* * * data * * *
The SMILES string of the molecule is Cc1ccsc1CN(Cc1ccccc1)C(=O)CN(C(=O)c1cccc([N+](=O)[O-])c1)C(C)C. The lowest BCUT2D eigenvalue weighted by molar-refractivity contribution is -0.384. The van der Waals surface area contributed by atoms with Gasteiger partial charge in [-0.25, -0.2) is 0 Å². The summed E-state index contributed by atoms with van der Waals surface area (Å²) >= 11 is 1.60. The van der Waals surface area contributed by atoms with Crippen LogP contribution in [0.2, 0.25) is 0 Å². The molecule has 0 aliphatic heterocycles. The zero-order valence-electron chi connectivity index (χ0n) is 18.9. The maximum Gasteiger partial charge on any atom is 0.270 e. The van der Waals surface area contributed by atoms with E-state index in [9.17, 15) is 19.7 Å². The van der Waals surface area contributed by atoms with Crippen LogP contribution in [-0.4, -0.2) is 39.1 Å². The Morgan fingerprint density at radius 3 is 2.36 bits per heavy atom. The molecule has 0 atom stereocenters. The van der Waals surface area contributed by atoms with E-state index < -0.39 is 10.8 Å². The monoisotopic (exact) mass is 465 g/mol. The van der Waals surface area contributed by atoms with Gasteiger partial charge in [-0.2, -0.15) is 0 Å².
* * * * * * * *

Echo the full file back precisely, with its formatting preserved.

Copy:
The SMILES string of the molecule is Cc1ccsc1CN(Cc1ccccc1)C(=O)CN(C(=O)c1cccc([N+](=O)[O-])c1)C(C)C. The lowest BCUT2D eigenvalue weighted by molar-refractivity contribution is -0.384. The van der Waals surface area contributed by atoms with Gasteiger partial charge in [-0.25, -0.2) is 0 Å². The summed E-state index contributed by atoms with van der Waals surface area (Å²) >= 11 is 1.60. The van der Waals surface area contributed by atoms with Crippen LogP contribution in [0.2, 0.25) is 0 Å². The molecule has 0 aliphatic heterocycles. The zero-order valence-electron chi connectivity index (χ0n) is 18.9. The maximum Gasteiger partial charge on any atom is 0.270 e. The van der Waals surface area contributed by atoms with E-state index in [9.17, 15) is 19.7 Å². The van der Waals surface area contributed by atoms with Crippen LogP contribution in [-0.4, -0.2) is 39.1 Å². The Morgan fingerprint density at radius 3 is 2.36 bits per heavy atom. The molecule has 0 atom stereocenters. The van der Waals surface area contributed by atoms with E-state index < -0.39 is 10.8 Å². The monoisotopic (exact) mass is 465 g/mol. The van der Waals surface area contributed by atoms with Gasteiger partial charge in [-0.2, -0.15) is 0 Å².